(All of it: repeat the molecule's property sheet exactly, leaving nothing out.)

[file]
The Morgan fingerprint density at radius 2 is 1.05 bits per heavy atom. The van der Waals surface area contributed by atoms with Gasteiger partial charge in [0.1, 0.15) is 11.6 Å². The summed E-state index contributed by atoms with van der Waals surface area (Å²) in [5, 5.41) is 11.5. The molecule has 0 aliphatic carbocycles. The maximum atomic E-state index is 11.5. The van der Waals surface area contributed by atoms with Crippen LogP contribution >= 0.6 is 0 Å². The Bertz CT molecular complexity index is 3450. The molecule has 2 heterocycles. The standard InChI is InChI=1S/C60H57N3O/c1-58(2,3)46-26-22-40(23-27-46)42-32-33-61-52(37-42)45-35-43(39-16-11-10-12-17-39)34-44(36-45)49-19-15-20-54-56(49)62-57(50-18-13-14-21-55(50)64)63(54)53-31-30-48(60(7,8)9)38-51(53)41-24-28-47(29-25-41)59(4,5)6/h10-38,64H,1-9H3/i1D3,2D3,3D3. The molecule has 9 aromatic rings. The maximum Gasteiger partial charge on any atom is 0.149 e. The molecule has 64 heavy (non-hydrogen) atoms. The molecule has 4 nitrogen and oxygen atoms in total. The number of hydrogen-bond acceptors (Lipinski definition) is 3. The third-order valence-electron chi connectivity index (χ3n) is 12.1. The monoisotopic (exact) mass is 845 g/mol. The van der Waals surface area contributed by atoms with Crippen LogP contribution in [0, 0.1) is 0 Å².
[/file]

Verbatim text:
The Morgan fingerprint density at radius 2 is 1.05 bits per heavy atom. The van der Waals surface area contributed by atoms with Gasteiger partial charge in [0.1, 0.15) is 11.6 Å². The summed E-state index contributed by atoms with van der Waals surface area (Å²) in [5, 5.41) is 11.5. The molecule has 0 aliphatic carbocycles. The maximum atomic E-state index is 11.5. The van der Waals surface area contributed by atoms with Crippen LogP contribution >= 0.6 is 0 Å². The Bertz CT molecular complexity index is 3450. The molecule has 2 heterocycles. The standard InChI is InChI=1S/C60H57N3O/c1-58(2,3)46-26-22-40(23-27-46)42-32-33-61-52(37-42)45-35-43(39-16-11-10-12-17-39)34-44(36-45)49-19-15-20-54-56(49)62-57(50-18-13-14-21-55(50)64)63(54)53-31-30-48(60(7,8)9)38-51(53)41-24-28-47(29-25-41)59(4,5)6/h10-38,64H,1-9H3/i1D3,2D3,3D3. The molecule has 9 aromatic rings. The maximum Gasteiger partial charge on any atom is 0.149 e. The molecule has 64 heavy (non-hydrogen) atoms. The molecule has 4 nitrogen and oxygen atoms in total. The number of hydrogen-bond acceptors (Lipinski definition) is 3. The third-order valence-electron chi connectivity index (χ3n) is 12.1. The monoisotopic (exact) mass is 845 g/mol. The van der Waals surface area contributed by atoms with Crippen LogP contribution in [0, 0.1) is 0 Å².